Here are a few of my thoughts as I went down the rabbit hole of playing with modellers.
When I retired, I downsized a lot of gear. Given all of the travel I had planned for retirement, especially with the limited space in our 40-foot diesel motorcoach, I knew that it would be impractical to cart a large rig with me. I needed something smaller that I could use on a stage and in our coach and monitor with in-ears.
I did quite a bit of research and I thought that the Kemper would meet my requirements. But that unit proved to be almost as bulky as an amp and pedal board. In fact, as I spent more time with the Kemper, I kept adding back into the signal chain more gear. A booster here, a couple of overdrives there, some expression pedals to control effects, a few delay pedals, a tuner, a Kemper remote, and several cases to cart all of that stuff around.
I was also frustrated with Kemper’s user interface and the workflow.
I spent untold hours auditioning profiles, building out effects and working around the rather poor software platform.
It became apparent that I wasn’t getting the portability I wanted nor was I enjoying the experience of getting the Kemper to sound its best.
I sold it.
I then moved on to the Fractal AX8. And it was far more portable than the Kemper. The software was substantially better. And it was easy to get great sounds right out of the box.
I had to carry a couple of expression pedals. And I found the workflow, especially the onboard user interface, to be surprisingly primitive. I had to follow a strict protocol on the switches because there are no digital scribble strips on the unit. The screen is very difficult to read and the lack of DSP, for me, was too restrictive. I was constantly running out of CPU with the Fractal and I had to manage the presets accordingly by actively managing down the resolution of some of the effects blocks or creating complicated XY switches.
Then came the Helix.
I like it.
Great workflow. Very straightforward user interface design on the floor unit. The software is quite intuitive and the overall experience is markedly superior to either the Kemper or the Fractal.
For me, the Helix sounds best when paired with some good impulse responses. I have a number of IRs from providers like Ownhammer, Celestion, and Michael Britt. I purchased presets from Alex Strabala, Guitar For His Glory, and Worship Tutorials just to shorten my learning curve in terms of building out signal chains on the Helix.
One thing that I have learned from working with these modellers is that it is best to really simplify. The fact that you might have hundreds, or even thousands, of amp tones, is not a good thing. Find one or two amp tones that you like and build on those amp tones to dial in your sound.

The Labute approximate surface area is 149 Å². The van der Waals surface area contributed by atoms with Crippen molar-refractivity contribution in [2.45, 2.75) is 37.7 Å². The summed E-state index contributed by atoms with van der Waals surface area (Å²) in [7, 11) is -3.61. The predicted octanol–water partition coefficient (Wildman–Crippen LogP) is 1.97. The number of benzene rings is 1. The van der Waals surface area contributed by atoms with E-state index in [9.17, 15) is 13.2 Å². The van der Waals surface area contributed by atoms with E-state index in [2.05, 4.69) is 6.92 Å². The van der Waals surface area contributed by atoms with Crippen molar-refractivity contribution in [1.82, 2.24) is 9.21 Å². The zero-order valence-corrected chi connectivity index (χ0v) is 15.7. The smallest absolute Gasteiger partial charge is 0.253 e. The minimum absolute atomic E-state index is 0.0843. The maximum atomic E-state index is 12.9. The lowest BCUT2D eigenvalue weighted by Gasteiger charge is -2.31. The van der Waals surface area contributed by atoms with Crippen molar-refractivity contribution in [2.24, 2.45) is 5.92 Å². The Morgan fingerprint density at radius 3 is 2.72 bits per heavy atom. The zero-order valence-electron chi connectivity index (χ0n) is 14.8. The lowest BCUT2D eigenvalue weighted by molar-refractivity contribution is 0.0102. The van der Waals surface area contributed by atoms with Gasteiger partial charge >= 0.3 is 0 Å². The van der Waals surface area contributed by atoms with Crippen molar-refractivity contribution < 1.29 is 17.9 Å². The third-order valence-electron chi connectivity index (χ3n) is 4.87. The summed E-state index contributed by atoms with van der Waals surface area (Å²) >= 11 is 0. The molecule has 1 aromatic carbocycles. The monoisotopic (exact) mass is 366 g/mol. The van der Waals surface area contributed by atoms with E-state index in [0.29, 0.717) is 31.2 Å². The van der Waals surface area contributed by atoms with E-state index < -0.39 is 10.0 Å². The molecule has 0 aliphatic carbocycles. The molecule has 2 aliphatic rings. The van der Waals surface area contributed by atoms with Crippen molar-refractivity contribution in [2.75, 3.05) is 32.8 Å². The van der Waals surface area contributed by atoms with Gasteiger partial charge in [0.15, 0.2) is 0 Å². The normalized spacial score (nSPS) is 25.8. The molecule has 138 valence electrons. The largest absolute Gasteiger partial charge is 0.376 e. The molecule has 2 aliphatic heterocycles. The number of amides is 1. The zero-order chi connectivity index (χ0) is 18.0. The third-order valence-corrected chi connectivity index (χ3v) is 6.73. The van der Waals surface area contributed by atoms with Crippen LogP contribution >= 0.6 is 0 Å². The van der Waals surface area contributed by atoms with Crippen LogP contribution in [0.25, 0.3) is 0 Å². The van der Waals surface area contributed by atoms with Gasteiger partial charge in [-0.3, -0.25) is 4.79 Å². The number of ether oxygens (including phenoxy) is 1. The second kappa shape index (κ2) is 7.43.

There are simply way too many choices in these modellers and you can get lost in trying to find some secret ingredient to good tone. I know I did. So frustrating.
With the Helix, I quickly found a couple of go-to amps and IRs that I really loved and I have been very happy with how the unit sounds.
How does the Helix sound when compared to an amp or the Helix or the Fractal?
To quote Duke Ellington: if it sounds good, it is good.
The Helix sounds good, it has a great workflow and it is very portable. Whether another modeller or amp sounds “better” in a mix is a highly subjective call. All of them are now so close that it is best to select the one that inspires you to play.
This video is a great primer on how to approach solos on electric guitar. Might be helpful if you are just getting into this part of playing electric.
This was a surprisingly compelling video to watch and, I have to say, the result is pretty impressive.
A guitar, built out of pencils. 1,200 pencils.
Is it real? Yes.
Does it sound real? Of course it does.
Does it sound like an amp?
The duel can take many shapes and forms. Duelling solos, duelling guitars, duelling pianos, even duelling banjos.
But what if this isn’t a duel? What if it is just a platform to make music that sounds good?
First few days with the Helix have been wonderful. Love the workflow, and love the tones.
You can watch and listen to this video and draw your own conclusions about the role of amps versus modellers. Does the Helix sound like an amp? Or does it even matter anymore? Isn’t the point to create a good tone?
Most of the people commenting on the video below got it wrong. If we are at the stage where it becomes challenging to tell the difference, then modellers are more than good enough. I know which tone I preferred in the video and it happened to be the Helix. Yours might be the amp.